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Getting started with Metaplane

The following is a walkthrough of how to monitor your stack with Metaplane. Every company’s data architecture is different, but by following the best practices below, you can implement robust data observability to build trust in your data by proactively identifying and fixing data quality issues.

This guide is meant as a reference document, and the Metaplane team is on hand to provide more advanced recommendations and guidance should you have any questions. Don’t hesitate to open a support ticket in the app or contact us directly.

Getting started with Metaplane and data observability

What is a monitor?

At their simplest, monitors check for a numeric value and verify that it’s within a predicted range (e.g. this table has 500 rows but it should have 1,000). When the value is outside of the expected range, a data incident is created and an alert is sent to any of several destinations.

Metaplane monitors can collect these values in many different ways:

  • Metadata provided by the data warehouse: table-level details like total rows, when the table was last updated, or the number of columns
  • Querying a table directly: Metaplane uses typical aggregate functions like SUM(), AVG() or COUNT(), or functions with a GROUP BY expression to calculate the value per group in a column
  • Supplied to Metaplane via an API call to the Ingest Datapoint endpoint: numeric values from systems not currently integrated with Metaplane (recommended for advanced users only)

When initially configured, the monitors will collect values and begin to build the predicted range automatically. Every table behaves differently, so Metaplane uses proprietary machine learning models to project the predicted range for normal vs. anomalous behavior. These learn from the observations collected, the type of aggregation, seasonal patterns (different patterns within the day, day-over-day, week-over-week, month-over-month, or even year-over-year), and more. Most monitors finish their training period and become eligible to send an alert within 5 days of hourly observations. Monitors will continue to refine their ranges as more observations are made. With Metaplane, you can be confident that your monitors are predicting behavior that is specific to your data.

The benefits of machine learning-based monitors

Most data teams today care about data quality and have some form of testing, whether querying key tables for status or using a tool like dbt. At Metaplane, we see monitors as distinct from existing tests in these four main areas.


The primary function of a monitor is to alert you when the value collected is outside of the predicted range, for example, when a table updates hours after its usual frequency. Metaplane’s machine learning adapts the range according to context. For example, a large ingestion of data on a Sunday may be anomalous, whereas the same volume on a Monday would be normal based on recurring business day activities. Similarly, healthy business means that the sum of monthly recurring revenue might jump at the end of the month and end of the quarter, but a spike outside of those times may be symptomatic of a data quality issue. The monitors’ adaptive predicted ranges save you from needing to develop a deep understanding of the patterns underlying each table and data point.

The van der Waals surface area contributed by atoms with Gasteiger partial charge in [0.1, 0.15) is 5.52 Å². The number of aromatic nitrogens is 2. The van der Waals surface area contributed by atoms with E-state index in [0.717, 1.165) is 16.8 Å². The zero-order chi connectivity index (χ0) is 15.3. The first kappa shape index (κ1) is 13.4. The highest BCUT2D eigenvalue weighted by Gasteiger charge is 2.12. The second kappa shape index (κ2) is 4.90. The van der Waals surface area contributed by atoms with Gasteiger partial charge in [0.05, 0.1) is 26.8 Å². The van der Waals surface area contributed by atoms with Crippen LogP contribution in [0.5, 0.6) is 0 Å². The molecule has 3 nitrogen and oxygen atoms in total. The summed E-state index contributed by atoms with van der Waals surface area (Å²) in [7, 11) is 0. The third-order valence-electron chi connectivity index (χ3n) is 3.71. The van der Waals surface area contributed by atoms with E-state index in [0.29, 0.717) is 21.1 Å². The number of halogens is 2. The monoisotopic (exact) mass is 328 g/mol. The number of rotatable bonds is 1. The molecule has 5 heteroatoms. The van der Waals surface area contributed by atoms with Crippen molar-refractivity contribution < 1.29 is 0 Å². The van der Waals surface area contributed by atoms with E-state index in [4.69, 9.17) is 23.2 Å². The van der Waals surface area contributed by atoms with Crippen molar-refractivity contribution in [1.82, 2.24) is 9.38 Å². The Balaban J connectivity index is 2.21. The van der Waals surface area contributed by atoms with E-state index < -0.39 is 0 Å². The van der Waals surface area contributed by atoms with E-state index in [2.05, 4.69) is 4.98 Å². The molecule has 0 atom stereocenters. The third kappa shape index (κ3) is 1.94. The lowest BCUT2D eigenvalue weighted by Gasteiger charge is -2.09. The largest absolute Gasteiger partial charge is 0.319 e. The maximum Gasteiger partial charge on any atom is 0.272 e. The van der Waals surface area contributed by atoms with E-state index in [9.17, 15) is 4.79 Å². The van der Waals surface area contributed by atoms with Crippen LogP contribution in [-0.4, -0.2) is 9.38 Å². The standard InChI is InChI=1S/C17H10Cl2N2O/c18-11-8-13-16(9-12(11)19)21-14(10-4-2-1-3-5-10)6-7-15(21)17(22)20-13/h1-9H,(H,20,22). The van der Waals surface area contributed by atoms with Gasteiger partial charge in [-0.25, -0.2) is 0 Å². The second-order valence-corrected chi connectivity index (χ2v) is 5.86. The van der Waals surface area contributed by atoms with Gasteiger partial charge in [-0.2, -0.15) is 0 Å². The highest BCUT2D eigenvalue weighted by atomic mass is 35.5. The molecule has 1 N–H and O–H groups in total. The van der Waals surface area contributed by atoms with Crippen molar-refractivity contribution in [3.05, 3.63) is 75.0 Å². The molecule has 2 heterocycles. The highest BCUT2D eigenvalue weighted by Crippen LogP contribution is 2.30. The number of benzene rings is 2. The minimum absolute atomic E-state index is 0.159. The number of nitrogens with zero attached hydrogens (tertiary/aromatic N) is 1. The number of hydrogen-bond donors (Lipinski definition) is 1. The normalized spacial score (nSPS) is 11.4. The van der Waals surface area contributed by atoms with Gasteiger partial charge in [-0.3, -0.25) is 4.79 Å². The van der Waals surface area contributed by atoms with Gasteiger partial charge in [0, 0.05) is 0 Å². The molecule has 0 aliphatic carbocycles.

Monitors allow your team to automate health checks across sprawling data architecture. Instead of an alert whenever anything succeeds, fails, or enters a warning region, Metaplane reduces the noise so that you can concentrate incident resolution efforts on data in a problem state. Group By monitors further extend this functionality by building unique predictive ranges for different dimensions within the data, detecting problems that may hide in aggregate.


Data engineering is frequently subject to “executive-driven testing” - a leader in your company messages the team to check if some data is accurate, leading to an investigation. Monitors alert you to possible issues before your end users discover any discrepancies, allowing you to proactively communicate with stakeholders or fix the issue altogether.

Root cause investigations

Multiple monitors can be deployed on a single table to help isolate the root cause of an issue. If and when you do have a data incident, the root cause could be any number of issues. Perhaps an orchestration job managing ingestion hasn’t run properly, a value was manually entered wrong, or a table received data with missing values. By deploying monitors across distinct tables and noting where alerts are fired, you’re able to quickly track down the origin of an issue, whether on a specific part of a table or an upstream table altogether. 

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